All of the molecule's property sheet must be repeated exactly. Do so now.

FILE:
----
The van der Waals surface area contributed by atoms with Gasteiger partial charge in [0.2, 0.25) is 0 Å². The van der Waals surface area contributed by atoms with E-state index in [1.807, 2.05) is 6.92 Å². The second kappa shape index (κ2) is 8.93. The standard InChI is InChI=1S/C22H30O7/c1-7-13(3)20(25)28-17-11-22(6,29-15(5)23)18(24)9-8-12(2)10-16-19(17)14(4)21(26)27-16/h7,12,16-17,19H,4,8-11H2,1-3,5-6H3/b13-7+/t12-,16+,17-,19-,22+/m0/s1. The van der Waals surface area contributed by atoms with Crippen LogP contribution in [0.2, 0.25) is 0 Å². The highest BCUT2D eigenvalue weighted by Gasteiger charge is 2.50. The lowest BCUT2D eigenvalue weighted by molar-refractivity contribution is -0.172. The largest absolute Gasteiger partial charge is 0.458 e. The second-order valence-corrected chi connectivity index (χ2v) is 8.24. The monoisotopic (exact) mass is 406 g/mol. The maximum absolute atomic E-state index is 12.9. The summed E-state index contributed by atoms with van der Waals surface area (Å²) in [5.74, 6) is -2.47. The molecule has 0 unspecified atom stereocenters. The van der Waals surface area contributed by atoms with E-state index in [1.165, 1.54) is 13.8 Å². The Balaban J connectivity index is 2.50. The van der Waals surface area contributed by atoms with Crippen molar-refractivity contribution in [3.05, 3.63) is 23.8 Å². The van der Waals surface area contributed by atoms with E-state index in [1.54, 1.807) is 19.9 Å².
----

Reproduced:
The van der Waals surface area contributed by atoms with Gasteiger partial charge in [0.2, 0.25) is 0 Å². The van der Waals surface area contributed by atoms with E-state index in [1.807, 2.05) is 6.92 Å². The second kappa shape index (κ2) is 8.93. The standard InChI is InChI=1S/C22H30O7/c1-7-13(3)20(25)28-17-11-22(6,29-15(5)23)18(24)9-8-12(2)10-16-19(17)14(4)21(26)27-16/h7,12,16-17,19H,4,8-11H2,1-3,5-6H3/b13-7+/t12-,16+,17-,19-,22+/m0/s1. The van der Waals surface area contributed by atoms with Crippen LogP contribution in [0.2, 0.25) is 0 Å². The highest BCUT2D eigenvalue weighted by Gasteiger charge is 2.50. The lowest BCUT2D eigenvalue weighted by molar-refractivity contribution is -0.172. The largest absolute Gasteiger partial charge is 0.458 e. The second-order valence-corrected chi connectivity index (χ2v) is 8.24. The monoisotopic (exact) mass is 406 g/mol. The maximum absolute atomic E-state index is 12.9. The summed E-state index contributed by atoms with van der Waals surface area (Å²) in [5.74, 6) is -2.47. The molecule has 0 unspecified atom stereocenters. The van der Waals surface area contributed by atoms with E-state index in [1.165, 1.54) is 13.8 Å². The Balaban J connectivity index is 2.50. The van der Waals surface area contributed by atoms with Crippen molar-refractivity contribution in [3.05, 3.63) is 23.8 Å². The van der Waals surface area contributed by atoms with E-state index in [1.54, 1.807) is 19.9 Å².